“In another year or two, when we look at schooling data, I suspect we’re going to see more students from low-SES backgrounds going straight into work,” Ms Field said. She said the less resource-rich universities’ stagnant salary spending could reflect an overall reduction in staff numbers or a shift to cheaper casual staff. Alternatively, these institutions may have cut back on key revenue-generating employees such as the people who recruit and support international students.

She said Chinese students, who gravitated to wealthier Australian universities with globally recognised brands, had Beijing’s approval to study online during the pandemic. The government in India, the primary market for more modest Australian institutions, had not recognised the validity of qualifications obtained remotely from abroad. While more data would be needed to build a clear picture of staffing patterns, the indications were that changes during the pandemic – including the extra research funding, now expended – had enabled the richer institutions to make choices unavailable to the others.

“No one had a fantastic pandemic, [but] all the factors that make the research-intensive universities financially stronger played into their favour. [They] receive more research funding [and] attract a different type of international student, who is wealthier. They didn’t have to restart their international education in quite the same way as poorer universities, and they attract different domestic students,” Ms Field said.

“The non-research-intensive universities got less research income. [They] attract more low-SES students and poorer international students, so they need more of them to generate the same levels of revenue. Those students were less likely to be studying online during the pandemic. All of those factors may have made the pandemic a much harder experience.”

Australian National University policy analyst Andrew Norton said it was “too early to tell” whether Covid had changed the institutional balance in a lasting way. He said the past three years had also been tough for the richer institutions, with earnings falling at all but three and spending rising at all but two. “Lower revenue and higher expenses is a bad match,” he observed.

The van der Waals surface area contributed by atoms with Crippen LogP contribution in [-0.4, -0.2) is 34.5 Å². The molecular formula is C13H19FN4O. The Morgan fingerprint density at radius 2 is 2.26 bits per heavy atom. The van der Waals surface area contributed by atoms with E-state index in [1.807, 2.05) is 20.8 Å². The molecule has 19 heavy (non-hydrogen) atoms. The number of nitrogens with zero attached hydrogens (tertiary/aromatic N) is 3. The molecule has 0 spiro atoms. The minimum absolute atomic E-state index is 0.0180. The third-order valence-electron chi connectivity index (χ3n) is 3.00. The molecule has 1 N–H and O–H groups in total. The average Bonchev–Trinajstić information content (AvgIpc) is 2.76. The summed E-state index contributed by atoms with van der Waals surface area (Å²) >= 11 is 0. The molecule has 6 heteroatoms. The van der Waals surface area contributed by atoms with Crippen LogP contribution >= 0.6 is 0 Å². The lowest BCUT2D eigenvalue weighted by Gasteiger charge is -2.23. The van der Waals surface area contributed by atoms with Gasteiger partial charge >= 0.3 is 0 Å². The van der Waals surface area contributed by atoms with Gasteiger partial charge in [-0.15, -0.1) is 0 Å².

Professor Norton noted that some “high-prestige brand” institutions had attracted lower amounts from student loans, notwithstanding overall fee increases that should have increased their Help receipts. He said that while there had been “striking” variation in institutional earnings from the different income streams, it was difficult to tease the pandemic’s impacts apart from the “normal cyclical effects” of the economy, as strong job opportunities lured people away from study.

Paul Harris, executive director of Innovative Universities Australia, agreed that more data was needed to unpack Covid’s impacts on the sector. “There are all sorts of other things going on under the surface that these numbers don’t help us get at,” he said.

Nevertheless, examining pre- and post-pandemic institutional finances was a “useful exercise”, particularly as a major higher education review tackles questions about how the government should apportion public funding to universities.

“How do you best allocate your public dollars to maximise the return on investment for the public good? I think you need to take into consideration other sources of revenue. Should [government] be giving less public money to institutions that [have] lots of other sources of revenue? That’s a key part of the accord discussion that we’re going to have to come to grips with.”  



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Reader's comments (4)

what factor does geography play? The richer institutions are typically in the large coastal cities. They were founded earlier than regional institutions and are better placed to recruit leading staff and international students. I hypothesise that the "SES communities" tend to be located away from these centres.Funding and policy can only go so far in offsetting geographical reality. The key Q is what roles should the smaller universities play, for whom and what cost is needed to deliver that
Finally we may be returning to that for which Universities were established- pursuit of knowledge, research in the academic disciplines. The nonsense that has turned Universities into businesses is becoming ever more apparent; the fact the top tier of Australian Universities has survived is because these are the research intensives.
chicken or egg. Have the larger institutes survived because they are research intensive, or have they been able to build their research base because thet are large enough to weather changes in govt policy and other external factors e.g. covid. Teaching has always been as much of universities core missino as research, however for a period it got got overlooked in the rush to be doing "world class" research. As govts everywhere cut back on investment in research, Unis have had to rely more heavily on teaching income to carry on in business. Those universities that placed teaching on at leas equal footing with research survives that transition better than those dominated by academics who believe that they are there primarily to undertake research. This is unlikely to change. Govt and Universities need to decode what their[uni[ purpose is and is not and how that is going to be funded.
What's wrong with going straight to work after school?